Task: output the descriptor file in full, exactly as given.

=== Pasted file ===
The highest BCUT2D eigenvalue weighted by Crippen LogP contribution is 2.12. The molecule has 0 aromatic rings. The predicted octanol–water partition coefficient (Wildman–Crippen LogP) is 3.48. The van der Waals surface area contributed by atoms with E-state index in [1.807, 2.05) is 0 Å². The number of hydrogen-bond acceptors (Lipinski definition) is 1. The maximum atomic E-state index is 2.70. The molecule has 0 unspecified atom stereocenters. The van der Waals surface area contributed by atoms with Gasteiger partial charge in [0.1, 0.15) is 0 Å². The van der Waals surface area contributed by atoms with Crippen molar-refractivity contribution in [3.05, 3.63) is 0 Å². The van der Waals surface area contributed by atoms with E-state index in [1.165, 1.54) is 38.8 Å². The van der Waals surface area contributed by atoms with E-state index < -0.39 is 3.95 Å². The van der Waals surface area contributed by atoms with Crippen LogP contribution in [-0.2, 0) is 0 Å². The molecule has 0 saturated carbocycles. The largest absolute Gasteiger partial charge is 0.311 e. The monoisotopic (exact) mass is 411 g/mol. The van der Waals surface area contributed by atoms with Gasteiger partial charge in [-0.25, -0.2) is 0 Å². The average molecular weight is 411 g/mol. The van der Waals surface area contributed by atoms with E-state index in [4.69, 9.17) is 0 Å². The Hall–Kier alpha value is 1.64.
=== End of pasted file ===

The highest BCUT2D eigenvalue weighted by Crippen LogP contribution is 2.12. The molecule has 0 aromatic rings. The predicted octanol–water partition coefficient (Wildman–Crippen LogP) is 3.48. The van der Waals surface area contributed by atoms with E-state index in [1.807, 2.05) is 0 Å². The number of hydrogen-bond acceptors (Lipinski definition) is 1. The maximum atomic E-state index is 2.70. The molecule has 0 unspecified atom stereocenters. The van der Waals surface area contributed by atoms with Gasteiger partial charge in [0.1, 0.15) is 0 Å². The van der Waals surface area contributed by atoms with Crippen molar-refractivity contribution in [3.05, 3.63) is 0 Å². The van der Waals surface area contributed by atoms with E-state index in [1.165, 1.54) is 38.8 Å². The van der Waals surface area contributed by atoms with E-state index < -0.39 is 3.95 Å². The van der Waals surface area contributed by atoms with Crippen LogP contribution in [-0.2, 0) is 0 Å². The molecule has 0 saturated carbocycles. The largest absolute Gasteiger partial charge is 0.311 e. The monoisotopic (exact) mass is 411 g/mol. The van der Waals surface area contributed by atoms with Gasteiger partial charge in [-0.25, -0.2) is 0 Å². The average molecular weight is 411 g/mol. The van der Waals surface area contributed by atoms with E-state index in [4.69, 9.17) is 0 Å². The Hall–Kier alpha value is 1.64.